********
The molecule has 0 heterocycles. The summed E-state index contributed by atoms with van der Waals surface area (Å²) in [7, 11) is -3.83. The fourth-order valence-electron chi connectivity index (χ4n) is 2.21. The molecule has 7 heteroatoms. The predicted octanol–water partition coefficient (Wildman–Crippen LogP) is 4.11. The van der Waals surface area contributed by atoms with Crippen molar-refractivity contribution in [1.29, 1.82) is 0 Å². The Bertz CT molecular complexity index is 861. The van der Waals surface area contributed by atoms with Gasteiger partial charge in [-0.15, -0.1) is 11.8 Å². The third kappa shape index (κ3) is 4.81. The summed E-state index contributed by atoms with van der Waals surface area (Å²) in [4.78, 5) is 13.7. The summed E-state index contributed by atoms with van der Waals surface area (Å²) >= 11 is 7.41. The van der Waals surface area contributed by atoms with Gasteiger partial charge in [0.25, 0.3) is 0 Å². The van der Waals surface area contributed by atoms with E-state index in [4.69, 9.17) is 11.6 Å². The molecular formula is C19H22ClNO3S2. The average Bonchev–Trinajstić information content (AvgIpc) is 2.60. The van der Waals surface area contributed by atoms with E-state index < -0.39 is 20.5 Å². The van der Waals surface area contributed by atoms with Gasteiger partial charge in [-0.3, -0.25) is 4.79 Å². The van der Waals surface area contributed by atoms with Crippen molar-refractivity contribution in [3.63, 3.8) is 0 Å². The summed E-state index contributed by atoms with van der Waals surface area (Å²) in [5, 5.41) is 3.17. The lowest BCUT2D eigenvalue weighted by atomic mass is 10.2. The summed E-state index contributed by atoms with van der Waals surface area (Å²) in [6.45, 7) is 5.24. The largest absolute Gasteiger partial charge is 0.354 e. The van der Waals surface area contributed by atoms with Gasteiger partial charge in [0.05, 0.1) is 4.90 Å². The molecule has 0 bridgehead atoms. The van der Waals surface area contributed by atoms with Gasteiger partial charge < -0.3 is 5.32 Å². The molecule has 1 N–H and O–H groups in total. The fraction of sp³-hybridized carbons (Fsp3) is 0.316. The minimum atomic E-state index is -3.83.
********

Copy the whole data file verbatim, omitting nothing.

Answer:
The molecule has 0 heterocycles. The summed E-state index contributed by atoms with van der Waals surface area (Å²) in [7, 11) is -3.83. The fourth-order valence-electron chi connectivity index (χ4n) is 2.21. The molecule has 7 heteroatoms. The predicted octanol–water partition coefficient (Wildman–Crippen LogP) is 4.11. The van der Waals surface area contributed by atoms with Crippen molar-refractivity contribution in [1.29, 1.82) is 0 Å². The Bertz CT molecular complexity index is 861. The van der Waals surface area contributed by atoms with Gasteiger partial charge in [-0.15, -0.1) is 11.8 Å². The third kappa shape index (κ3) is 4.81. The summed E-state index contributed by atoms with van der Waals surface area (Å²) in [4.78, 5) is 13.7. The summed E-state index contributed by atoms with van der Waals surface area (Å²) >= 11 is 7.41. The van der Waals surface area contributed by atoms with Gasteiger partial charge in [0.25, 0.3) is 0 Å². The van der Waals surface area contributed by atoms with E-state index in [4.69, 9.17) is 11.6 Å². The molecular formula is C19H22ClNO3S2. The average Bonchev–Trinajstić information content (AvgIpc) is 2.60. The van der Waals surface area contributed by atoms with E-state index < -0.39 is 20.5 Å². The van der Waals surface area contributed by atoms with Gasteiger partial charge in [-0.3, -0.25) is 4.79 Å². The van der Waals surface area contributed by atoms with Crippen molar-refractivity contribution in [3.63, 3.8) is 0 Å². The summed E-state index contributed by atoms with van der Waals surface area (Å²) in [5, 5.41) is 3.17. The lowest BCUT2D eigenvalue weighted by atomic mass is 10.2. The summed E-state index contributed by atoms with van der Waals surface area (Å²) in [6.45, 7) is 5.24. The largest absolute Gasteiger partial charge is 0.354 e. The van der Waals surface area contributed by atoms with Gasteiger partial charge in [0.05, 0.1) is 4.90 Å². The molecule has 0 bridgehead atoms. The van der Waals surface area contributed by atoms with Gasteiger partial charge < -0.3 is 5.32 Å². The molecule has 1 N–H and O–H groups in total. The fraction of sp³-hybridized carbons (Fsp3) is 0.316. The minimum atomic E-state index is -3.83.